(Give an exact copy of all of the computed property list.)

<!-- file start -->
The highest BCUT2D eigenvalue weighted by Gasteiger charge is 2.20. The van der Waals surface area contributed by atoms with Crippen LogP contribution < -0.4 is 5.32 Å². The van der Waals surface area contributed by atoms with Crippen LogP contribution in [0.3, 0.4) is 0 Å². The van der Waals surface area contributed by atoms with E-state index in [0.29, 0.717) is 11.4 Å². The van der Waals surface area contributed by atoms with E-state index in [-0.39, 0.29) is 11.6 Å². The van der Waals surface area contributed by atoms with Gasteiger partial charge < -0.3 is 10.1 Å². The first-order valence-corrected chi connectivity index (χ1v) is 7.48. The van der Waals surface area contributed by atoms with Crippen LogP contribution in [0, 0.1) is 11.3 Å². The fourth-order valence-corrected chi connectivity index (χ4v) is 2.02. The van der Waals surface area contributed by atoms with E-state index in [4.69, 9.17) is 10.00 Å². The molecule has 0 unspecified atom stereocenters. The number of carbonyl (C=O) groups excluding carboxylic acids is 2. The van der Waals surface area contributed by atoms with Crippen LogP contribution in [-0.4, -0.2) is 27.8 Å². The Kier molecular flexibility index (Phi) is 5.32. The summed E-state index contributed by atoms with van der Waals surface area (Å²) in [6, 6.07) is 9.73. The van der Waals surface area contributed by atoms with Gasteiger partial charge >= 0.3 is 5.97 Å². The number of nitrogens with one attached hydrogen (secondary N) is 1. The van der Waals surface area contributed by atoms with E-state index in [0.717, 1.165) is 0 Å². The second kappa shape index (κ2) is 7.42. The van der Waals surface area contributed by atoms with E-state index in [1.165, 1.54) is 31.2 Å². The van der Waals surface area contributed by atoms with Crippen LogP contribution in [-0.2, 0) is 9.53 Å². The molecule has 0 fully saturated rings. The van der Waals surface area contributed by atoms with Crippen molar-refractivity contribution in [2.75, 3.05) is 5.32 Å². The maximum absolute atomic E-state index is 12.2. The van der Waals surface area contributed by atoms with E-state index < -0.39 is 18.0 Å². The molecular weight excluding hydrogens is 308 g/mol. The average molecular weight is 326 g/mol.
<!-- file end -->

The highest BCUT2D eigenvalue weighted by Gasteiger charge is 2.20. The van der Waals surface area contributed by atoms with Crippen LogP contribution < -0.4 is 5.32 Å². The van der Waals surface area contributed by atoms with Crippen LogP contribution in [0.3, 0.4) is 0 Å². The van der Waals surface area contributed by atoms with E-state index in [0.29, 0.717) is 11.4 Å². The van der Waals surface area contributed by atoms with E-state index in [-0.39, 0.29) is 11.6 Å². The van der Waals surface area contributed by atoms with Gasteiger partial charge < -0.3 is 10.1 Å². The first-order valence-corrected chi connectivity index (χ1v) is 7.48. The van der Waals surface area contributed by atoms with Crippen LogP contribution in [0, 0.1) is 11.3 Å². The fourth-order valence-corrected chi connectivity index (χ4v) is 2.02. The van der Waals surface area contributed by atoms with E-state index in [4.69, 9.17) is 10.00 Å². The molecule has 0 unspecified atom stereocenters. The number of carbonyl (C=O) groups excluding carboxylic acids is 2. The van der Waals surface area contributed by atoms with Crippen LogP contribution in [-0.4, -0.2) is 27.8 Å². The Kier molecular flexibility index (Phi) is 5.32. The summed E-state index contributed by atoms with van der Waals surface area (Å²) in [6, 6.07) is 9.73. The van der Waals surface area contributed by atoms with Gasteiger partial charge >= 0.3 is 5.97 Å². The number of nitrogens with one attached hydrogen (secondary N) is 1. The van der Waals surface area contributed by atoms with E-state index in [0.717, 1.165) is 0 Å². The second kappa shape index (κ2) is 7.42. The van der Waals surface area contributed by atoms with E-state index in [1.165, 1.54) is 31.2 Å². The van der Waals surface area contributed by atoms with Crippen LogP contribution in [-0.2, 0) is 9.53 Å². The molecule has 0 fully saturated rings. The van der Waals surface area contributed by atoms with Crippen molar-refractivity contribution in [2.75, 3.05) is 5.32 Å². The maximum absolute atomic E-state index is 12.2. The van der Waals surface area contributed by atoms with E-state index < -0.39 is 18.0 Å². The molecular weight excluding hydrogens is 308 g/mol. The average molecular weight is 326 g/mol.